Juan Guaidó and the crisis in Venezuela: how can Mexico benefit from US sanctions


The sanctions of Donald Trump's government on PDVSA, Venezuela's state oil company, represent an opportunity for Mexico to increase its export of crude oil to the United States. But filling the eventual market vacuum is not easy.

Photo: Teletrece
Photo: Teletrece

The sanctions of the United States government to the state company Petroleos de Venezuela S.A. (PDVSA) threaten to deepen the crisis in the South American country. But there is one actor that can benefit from the situation: Mexico.

The US government ordered Monday to freeze PDVSA's profits, some US $ 7 billion, as a way of putting pressure on the president of Venezuela, Nicolás Maduro, in favor of Juan Guaidó, the president of the Venezuelan National Assembly who on 23 June January self-proclaimed "president in charge" of the Andean nation.

PDVSA currently sells to Citgo, its subsidiary in the United States, 500,000 barrels per day of hydrocarbons, almost half of what it exports worldwide.

For its part, the largest production of Petróleos Mexicanos (Pemex) is heavy crude, similar to the one Venezuela exports to the United States.

The decision of the Trump government closes the door to the import from Venezuela of this hydrocarbon, which produces 4% of the refined petroleum products consumed by Americans.

It is a market that can occupy Mexican crude, say specialists such as David Shields, director of the magazine Energía a Debate.

"If Venezuelan oil is not there, some spaces can be opened in the market for the Mexican Maya crude (the name for the heavy type variety)," the consultant tells BBC Mundo.

Citgo distributes its products in 5,300 service stations. The sale of fuel represents one of the main foreign exchange earnings for Venezuela.

Pemex extracts an average of 1.7 million barrels of hydrocarbons per day, of which 55% is heavy crude oil, according to company data.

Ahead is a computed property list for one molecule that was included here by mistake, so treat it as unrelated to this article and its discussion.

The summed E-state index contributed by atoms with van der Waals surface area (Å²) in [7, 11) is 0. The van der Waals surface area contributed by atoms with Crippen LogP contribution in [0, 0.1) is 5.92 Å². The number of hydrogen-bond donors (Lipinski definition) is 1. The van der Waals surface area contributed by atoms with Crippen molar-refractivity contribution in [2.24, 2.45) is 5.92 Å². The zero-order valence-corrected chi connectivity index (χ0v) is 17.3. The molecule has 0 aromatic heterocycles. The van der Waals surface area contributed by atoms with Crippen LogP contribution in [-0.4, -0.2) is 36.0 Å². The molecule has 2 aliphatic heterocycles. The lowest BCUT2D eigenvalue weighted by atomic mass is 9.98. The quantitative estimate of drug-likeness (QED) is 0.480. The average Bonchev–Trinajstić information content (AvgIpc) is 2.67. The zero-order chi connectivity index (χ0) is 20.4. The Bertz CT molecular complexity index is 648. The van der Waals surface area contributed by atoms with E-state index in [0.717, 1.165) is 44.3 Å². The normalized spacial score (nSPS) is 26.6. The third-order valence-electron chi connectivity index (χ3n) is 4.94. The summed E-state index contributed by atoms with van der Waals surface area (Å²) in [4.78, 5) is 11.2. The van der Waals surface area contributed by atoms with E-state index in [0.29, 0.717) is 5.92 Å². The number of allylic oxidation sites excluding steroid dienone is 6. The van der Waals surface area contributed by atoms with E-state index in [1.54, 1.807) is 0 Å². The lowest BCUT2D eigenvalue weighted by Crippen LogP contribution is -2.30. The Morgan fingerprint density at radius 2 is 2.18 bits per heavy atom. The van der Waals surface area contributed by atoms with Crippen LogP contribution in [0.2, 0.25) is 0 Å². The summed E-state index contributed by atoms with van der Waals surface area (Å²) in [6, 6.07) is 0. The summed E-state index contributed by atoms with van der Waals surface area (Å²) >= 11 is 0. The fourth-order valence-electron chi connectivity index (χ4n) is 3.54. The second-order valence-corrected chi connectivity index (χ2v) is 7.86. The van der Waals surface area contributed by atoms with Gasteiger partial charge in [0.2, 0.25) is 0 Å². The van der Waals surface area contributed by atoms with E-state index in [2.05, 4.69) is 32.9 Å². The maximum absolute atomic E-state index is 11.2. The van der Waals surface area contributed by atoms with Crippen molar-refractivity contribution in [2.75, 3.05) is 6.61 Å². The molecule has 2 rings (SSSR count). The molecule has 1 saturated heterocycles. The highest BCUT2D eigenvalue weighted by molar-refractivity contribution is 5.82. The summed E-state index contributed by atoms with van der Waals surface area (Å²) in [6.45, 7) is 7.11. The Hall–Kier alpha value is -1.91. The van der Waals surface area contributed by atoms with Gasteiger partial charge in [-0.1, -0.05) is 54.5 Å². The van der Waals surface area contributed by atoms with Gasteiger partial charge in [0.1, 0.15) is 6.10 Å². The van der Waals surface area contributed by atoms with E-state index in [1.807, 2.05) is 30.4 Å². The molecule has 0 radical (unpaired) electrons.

Refining this oil variety is an expensive process, and for Mexico, it represents an additional problem as its refineries were built for light crude.

According to the president of Mexico, Andrés Manuel López Obrador, more than two decades ago the budget was reduced to modernize these facilities.

"It was like a deliberate plan to break Pemex," he says.

That is why the total crude production cannot be refined in Mexico and the country has to export it, especially to the United States, its main market.

In 2018, 60% of crude oil production was exported to that country, according to Pemex financial reports.

Most of the heavy oil was sent to the refineries on the US coasts of the Gulf of Mexico, where most of that hydrocarbon variety is processed.

There, precisely, in Lake Charles, Louisiana, is the largest of the three refineries of Citgo.

It is, in fact, the sixth largest oil facility in the United States.

The crisis of PDVSA and its US subsidiary represents an opportunity for Mexico, insists David Shields.

But occupying that market is not easy. Pemex does not have the capacity to increase its crude production, and therefore it could not raise, for now, the level of export to the US market.

"It is a significant volume that PDVSA can stop exporting to the United States, and Mexico could not cover it", says Shields.

Fabio Barbosa, from the Institute of Economic Research of the National Autonomous University of Mexico (UNAM), agrees.

"Mexican production is on the edge," Barbosa tells BBC Mundo. "The country can not cover the fall of Venezuelan hydrocarbons."

Thus, the alternative is to divert part of Pemex's sales to the Far East, where some of the oil company's new clients are located.

In 2018, exports to that region were 311,000 barrels of hydrocarbons per day.

According to the National Hydrocarbons Commission, the countries with the largest purchases of Mexican crude are, in that order, India, Japan, and South Korea.

"Part of what is being exported to the Far East can be destined for the US market," explains Shields.

An incentive for this strategy is the profit margin since the cost of sending crude oil to US refineries is lower. Also for Venezuela, it can be an opportunity.

"The crude that PDVSA sends to the refineries in the Gulf of Mexico can send it to the Far East, for me it would be the logical exchange."

BBC Mundo asked Pemex if it analyzes increasing its exports to the United States, and take advantage of the market that eventually will free the Venezuelan oil company.

There was no answer.

The original text of this article was published by the Teletrece at the following address: https://www.t13.cl/noticia/negocios/bbc/juan-guaido-y-la-crisis-de-venezuela-como-puede-mexico-beneficiarse-de-las-sanciones-de-estados-unidos-sobre-pdvsa